The one thing you'd expect from a super-hero named Captain America is that he'd be about truth, justice, and the American Way. That's actually a reference to DC Comic's Superman, as portrayed by George Reeve in the 1950s. Captain America is Marvel Comic's version of a hopelessly square, unhip, and un-ironic character, a little like Superman but (until now) less known. His role is not just to beat up some bad guys, but actually define what American values are. That's why his shield has a red-white-and-blue design.
So you'd think that the "Cap," portrayed by Chris Evans, would the first guy to get behind America's Homeland-Security efforts. Well, he was, but in his latest adventure — Captain America: The Winter Soldier — his new job becomes that of freeing us from people who would use secret Homeland-Security-type agencies to enslave the world.
Yes, you read that correctly. The Department of Homeland Security, the CIA, and the Patriot Act are never mentioned by name, but they are the obvious target of the screenplay by Christopher Markus and Stephen McFreely. The subversive nature of the story is hid behind names such as "SHIELD," "Hydra," and "Insight" — but note that the "H" in "SHIELD" stands for "Homeland."
The first Captain America film was an origin film set in the 1940s. This film is set in contemporary times, just after The Avengers, in which the Captain has emerged from cryogenic freeze. There's a theme here contrasting the moral simplicities of the Greatest Generation (Allies Good, Nazis Bad) with the moral complexities of our own age.
So how does such a subversive set of ideas manage to slip into the cultural mainstream without being lambasted by the likes of Rush Limbaugh and company (that is to say "Lim-basted")? Probably for the same reason that the 1960s Star Trek could get away with themes no other show could: It's so obviously a fantasy. The political edge is obscured, as well, behind the non-stop action, action, action. Directors Anthony and Joe Russo never saw a fist fight, shoot-out, or explosion they didn't love.
Sometimes, the action is occasion for wit, as in a winning, over-the-top scene in which more and more sinister-looking agents step onto an elevator with Captain America, until it becomes clear that before the elevator reaches its destination all the men intend to beat Cap to a pulp. Seeing the situation, he formulates a plan to overcome the assailants and says, as if he were Clint Eastwood, "Before we start, does anyone want to get out?" Then he demonstrates that if they knew what was good for them, they would've taken him up on his offer: Don't mess with the Cap'n.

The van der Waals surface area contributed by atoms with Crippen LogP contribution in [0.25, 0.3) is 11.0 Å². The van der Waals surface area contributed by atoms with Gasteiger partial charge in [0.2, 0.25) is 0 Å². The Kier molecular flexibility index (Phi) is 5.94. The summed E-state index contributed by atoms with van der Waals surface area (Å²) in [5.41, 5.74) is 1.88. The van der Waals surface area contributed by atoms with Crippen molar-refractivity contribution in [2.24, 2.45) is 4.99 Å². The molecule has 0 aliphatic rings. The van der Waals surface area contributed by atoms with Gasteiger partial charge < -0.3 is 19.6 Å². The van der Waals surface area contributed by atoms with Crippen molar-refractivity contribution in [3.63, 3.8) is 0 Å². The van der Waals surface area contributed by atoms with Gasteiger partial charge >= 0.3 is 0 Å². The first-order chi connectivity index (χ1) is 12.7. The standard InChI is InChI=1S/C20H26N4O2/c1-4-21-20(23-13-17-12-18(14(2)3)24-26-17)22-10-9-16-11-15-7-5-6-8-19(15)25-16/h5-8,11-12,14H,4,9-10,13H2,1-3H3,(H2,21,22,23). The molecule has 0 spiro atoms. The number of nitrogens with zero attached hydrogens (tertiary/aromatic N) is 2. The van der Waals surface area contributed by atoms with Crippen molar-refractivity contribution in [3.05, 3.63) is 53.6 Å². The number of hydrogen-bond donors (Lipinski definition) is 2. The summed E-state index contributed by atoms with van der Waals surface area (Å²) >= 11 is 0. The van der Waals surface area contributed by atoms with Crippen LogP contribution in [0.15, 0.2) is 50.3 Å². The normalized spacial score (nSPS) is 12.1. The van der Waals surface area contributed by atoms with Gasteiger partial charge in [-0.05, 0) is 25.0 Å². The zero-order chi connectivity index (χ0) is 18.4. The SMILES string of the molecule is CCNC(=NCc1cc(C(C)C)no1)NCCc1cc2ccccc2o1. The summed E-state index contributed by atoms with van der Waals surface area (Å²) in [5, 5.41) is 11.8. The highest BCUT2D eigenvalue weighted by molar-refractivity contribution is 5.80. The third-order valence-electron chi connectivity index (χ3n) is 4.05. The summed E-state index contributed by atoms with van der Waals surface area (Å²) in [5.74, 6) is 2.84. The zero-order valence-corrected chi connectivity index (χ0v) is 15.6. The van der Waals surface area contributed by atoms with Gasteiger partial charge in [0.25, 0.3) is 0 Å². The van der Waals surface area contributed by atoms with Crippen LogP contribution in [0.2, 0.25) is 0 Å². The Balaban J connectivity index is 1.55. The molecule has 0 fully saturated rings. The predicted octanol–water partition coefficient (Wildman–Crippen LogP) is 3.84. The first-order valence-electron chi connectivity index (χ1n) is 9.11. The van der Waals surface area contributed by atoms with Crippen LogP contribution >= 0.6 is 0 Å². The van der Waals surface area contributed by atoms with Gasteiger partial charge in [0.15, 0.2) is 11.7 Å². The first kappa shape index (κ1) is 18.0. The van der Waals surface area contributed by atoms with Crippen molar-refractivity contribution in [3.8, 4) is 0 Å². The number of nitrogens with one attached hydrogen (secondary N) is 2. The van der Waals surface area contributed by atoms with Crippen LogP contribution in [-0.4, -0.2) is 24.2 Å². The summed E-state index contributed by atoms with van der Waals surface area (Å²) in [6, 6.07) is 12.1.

If only the rest of the film could be this clever or fresh. But by the end of its two-hour-fifteen-minute running time, one is likely to feel exhausted. Most of this action, by the way, should play just fine in 2-D. The 3-D version only takes advantage of a couple of shots. Admittedly, those few scenes border on the spectacular, as when we see the Captain falling off one of the flying aircraft carriers we first saw in The Avengers.
The cast is good all around. As Captain America, Chris Evans shows he's among a very small group of people who can do a fine job of dramatic acting but can also "suit up" in a red-white-and-blue costume without looking completely silly. (Compare and contrast George Clooney as Batman.) Evans doesn't play it like Robert Downey, winking at at the audience. Instead he plays the Captain entirely straight, which in some ways is harder.
Returning from The Avengers are Samuel Jackson, who defines cool on screen better than anyone, in his role of Nick Fury; Scarlett Johansson, who is butt-kicking in her leather outfit; and Anthony Mackie, who portrays a different kind of superhero. I'll give you a clue: He flies like a Falcon. Most telling is his line, reflecting on his service in what had to be Iraq or Afghanistan: "After a while I didn't know why they sent me over there."
Finally, there Robert Redford as a high-ranking government operative. He turns out to be a strong choice, even though you'd never expect him to be in a film like this. Once you see the political angle, however, you'll understand why Redford wanted to do this.
But one longs sometimes for the simple, spare plot lines of the first two Christopher Reeves' Superman movies, or the slow, subtle build up to action in Christopher Nolan's Batman series. Here, the action barely lets up long enough for you to catch your breath… aside from the occasional conspiracy scenes, like those with Redford where there's a lot of discussion about political maneuvering and secret plans. Otherwise, it's go, go, go.
Marvel Comics fans will no doubt be pleased with the result. As for other people, it's possible that the political angle will be enough to make this slug-fest intriguing.